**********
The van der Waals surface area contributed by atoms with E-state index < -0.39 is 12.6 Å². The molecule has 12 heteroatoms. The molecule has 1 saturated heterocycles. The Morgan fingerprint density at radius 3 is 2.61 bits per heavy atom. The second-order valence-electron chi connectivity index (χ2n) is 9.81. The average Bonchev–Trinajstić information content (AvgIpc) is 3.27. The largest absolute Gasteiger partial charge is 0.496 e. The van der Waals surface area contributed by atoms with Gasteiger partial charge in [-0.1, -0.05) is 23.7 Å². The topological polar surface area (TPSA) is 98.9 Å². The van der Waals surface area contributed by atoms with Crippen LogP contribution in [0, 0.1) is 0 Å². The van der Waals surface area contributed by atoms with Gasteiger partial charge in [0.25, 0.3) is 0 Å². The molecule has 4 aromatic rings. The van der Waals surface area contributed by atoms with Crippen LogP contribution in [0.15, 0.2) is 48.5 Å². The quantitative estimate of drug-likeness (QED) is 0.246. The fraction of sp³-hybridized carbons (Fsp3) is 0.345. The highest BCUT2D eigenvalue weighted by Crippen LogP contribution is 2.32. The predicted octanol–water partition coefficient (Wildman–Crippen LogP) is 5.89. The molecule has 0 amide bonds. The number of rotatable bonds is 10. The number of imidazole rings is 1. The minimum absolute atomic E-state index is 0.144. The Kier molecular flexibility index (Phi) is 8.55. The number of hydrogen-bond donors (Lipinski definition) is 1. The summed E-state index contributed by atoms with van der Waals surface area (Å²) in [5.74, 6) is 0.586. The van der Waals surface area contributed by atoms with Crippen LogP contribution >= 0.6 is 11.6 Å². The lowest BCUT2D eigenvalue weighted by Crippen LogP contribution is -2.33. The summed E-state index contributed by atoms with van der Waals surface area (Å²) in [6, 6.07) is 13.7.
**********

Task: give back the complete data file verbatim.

The van der Waals surface area contributed by atoms with E-state index < -0.39 is 12.6 Å². The molecule has 12 heteroatoms. The molecule has 1 saturated heterocycles. The Morgan fingerprint density at radius 3 is 2.61 bits per heavy atom. The second-order valence-electron chi connectivity index (χ2n) is 9.81. The average Bonchev–Trinajstić information content (AvgIpc) is 3.27. The largest absolute Gasteiger partial charge is 0.496 e. The van der Waals surface area contributed by atoms with Gasteiger partial charge in [-0.1, -0.05) is 23.7 Å². The topological polar surface area (TPSA) is 98.9 Å². The van der Waals surface area contributed by atoms with Crippen LogP contribution in [0, 0.1) is 0 Å². The van der Waals surface area contributed by atoms with Gasteiger partial charge in [0.25, 0.3) is 0 Å². The molecule has 4 aromatic rings. The van der Waals surface area contributed by atoms with Crippen LogP contribution in [0.15, 0.2) is 48.5 Å². The quantitative estimate of drug-likeness (QED) is 0.246. The fraction of sp³-hybridized carbons (Fsp3) is 0.345. The highest BCUT2D eigenvalue weighted by Crippen LogP contribution is 2.32. The predicted octanol–water partition coefficient (Wildman–Crippen LogP) is 5.89. The molecule has 0 amide bonds. The number of rotatable bonds is 10. The number of imidazole rings is 1. The minimum absolute atomic E-state index is 0.144. The Kier molecular flexibility index (Phi) is 8.55. The number of hydrogen-bond donors (Lipinski definition) is 1. The summed E-state index contributed by atoms with van der Waals surface area (Å²) in [5.74, 6) is 0.586. The van der Waals surface area contributed by atoms with Crippen LogP contribution >= 0.6 is 11.6 Å². The lowest BCUT2D eigenvalue weighted by Crippen LogP contribution is -2.33. The summed E-state index contributed by atoms with van der Waals surface area (Å²) in [6, 6.07) is 13.7.